For blue states hoping that a post-election stimulus bill would help them plug their COVID-19-related budget holes, the results were a bitter pill to swallow.

With Senate Majority Leader Mitch McConnell and Republicans likely keeping control of the Senate, Democratic hopes for a bailout have been all but dashed.

Nowhere is this more apparent than in the Empire State. New York faces a $14.5 billion funding gap this year. To fund this shortfall, Gov. Andrew Cuomo and the Democratic-controlled Legislature should look to the past for a solution.

Specifically, they should look at a proposal advocated by the late-19th century American economist Henry George that can generate the revenue the state needs, not only to close virus-created shortfalls. but also to fund pressing needs more responsibly.

Even better, imposing George’s land-value tax (LVT) can accomplish those goals without a penny of federal aid. Nor would it burden residents and most businesses with even higher taxes elsewhere.

Indeed, at the right levels, the LVT can permit many and even all other state taxes to be cut or even abolished, while still allowing spending on necessary services to rise.

George argued that land’s worth was both a major source of inequality and an unforgivable waste of economic potential. He understood that land values increase because of the location of land near schools, hospitals, businesses and the like. His LVT would be applied to this socially created value of land.

Taxes reflecting its real value — sorely underestimated by traditional property or land taxes — would therefore break up or shrink large land holdings and resulting fortunes.

The LVT would also create a powerful lure to use land more productively and increase the affordability of property for many more entrepreneurs.

Much more of the nation’s land is used today than in the late 1800s, of course, but evidence abounds that, if anything, it’s valued and taxed at least as lightly.

Therefore, in addition to all its inequality and productivity, a state benefits from a levy reflecting its genuine importance to owners, that would be just the revenue goldmine the hard-pressed state needs.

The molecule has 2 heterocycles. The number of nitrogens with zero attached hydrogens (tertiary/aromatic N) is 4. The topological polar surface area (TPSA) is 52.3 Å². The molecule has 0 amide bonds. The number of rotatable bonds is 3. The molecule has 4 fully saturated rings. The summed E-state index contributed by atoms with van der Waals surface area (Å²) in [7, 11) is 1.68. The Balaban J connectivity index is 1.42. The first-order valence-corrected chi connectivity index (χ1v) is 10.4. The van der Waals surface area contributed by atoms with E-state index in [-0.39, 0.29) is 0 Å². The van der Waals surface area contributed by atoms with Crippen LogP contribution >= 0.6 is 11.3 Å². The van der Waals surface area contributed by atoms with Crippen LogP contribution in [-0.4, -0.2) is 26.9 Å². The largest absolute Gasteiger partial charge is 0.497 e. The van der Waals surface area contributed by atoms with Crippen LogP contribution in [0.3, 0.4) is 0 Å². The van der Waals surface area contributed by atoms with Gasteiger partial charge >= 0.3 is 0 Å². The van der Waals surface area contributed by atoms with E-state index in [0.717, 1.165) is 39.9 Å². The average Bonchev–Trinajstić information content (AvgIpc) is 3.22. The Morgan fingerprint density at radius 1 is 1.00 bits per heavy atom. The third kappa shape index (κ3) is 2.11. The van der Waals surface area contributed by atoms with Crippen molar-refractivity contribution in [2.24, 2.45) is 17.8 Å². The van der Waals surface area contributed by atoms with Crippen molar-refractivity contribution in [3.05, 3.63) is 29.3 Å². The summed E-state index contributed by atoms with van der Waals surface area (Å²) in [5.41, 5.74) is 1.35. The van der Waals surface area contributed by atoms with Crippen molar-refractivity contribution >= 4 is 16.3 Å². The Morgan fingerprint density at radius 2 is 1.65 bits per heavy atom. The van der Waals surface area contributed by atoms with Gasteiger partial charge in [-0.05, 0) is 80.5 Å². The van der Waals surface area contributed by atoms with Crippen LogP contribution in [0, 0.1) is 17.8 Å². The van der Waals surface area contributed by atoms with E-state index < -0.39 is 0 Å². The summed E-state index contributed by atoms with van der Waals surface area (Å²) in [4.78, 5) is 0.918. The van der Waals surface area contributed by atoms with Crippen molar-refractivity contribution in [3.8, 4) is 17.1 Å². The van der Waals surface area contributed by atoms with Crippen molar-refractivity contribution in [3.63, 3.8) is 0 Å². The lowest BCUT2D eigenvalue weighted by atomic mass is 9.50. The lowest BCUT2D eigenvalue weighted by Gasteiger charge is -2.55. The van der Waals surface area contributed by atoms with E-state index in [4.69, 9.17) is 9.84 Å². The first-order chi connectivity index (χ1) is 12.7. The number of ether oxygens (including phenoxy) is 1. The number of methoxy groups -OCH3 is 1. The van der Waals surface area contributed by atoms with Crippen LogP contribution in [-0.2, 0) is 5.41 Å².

The evidence of gross land undervaluation and taxation in New York State is compelling. Albany realizes almost no direct revenue from any of the state’s 19.45 million acres, whether located in cities, suburbs, small towns or rural areas.

Research by the Federal Housing Finance Agency indicates that a reasonable valuation for each of these acres would be $801,000, which would result in a $15.50 trillion figure for New York’s total land value.

If each of these acres was taxed at a mere 1.15 percent rate, all of Albany’s annual $178 billion annual budget could be funded. Alternatively, any LVT higher than 1.15 percent would enable Albany to meet additional public financing needs without incurring a single penny of additional debt.

It’s true that not all state land is taxable, nor should be taxed. All the same, the state can run a balanced budget even during this coronavirus year with an LVT that’s only slightly higher than 1.15 percent.

For example, assume that for various reasons (e.g., non-profit organization ownership), 20 percent of the state’s land is tax exempt. If the remaining taxable land — valued at $801,000 per acre and $12.40 trillion in toto — were taxed at 1.43 percent,

New York’s entire $14.5 billion virus-created budget gap could be filled.

At a time of historic financial stress, New York, and other states, are sitting on privately held wealth that the term “gold mine” can’t even begin to describe.

All that’s needed to unlock it for the public good is to use the key created by Henry George more than a century ago.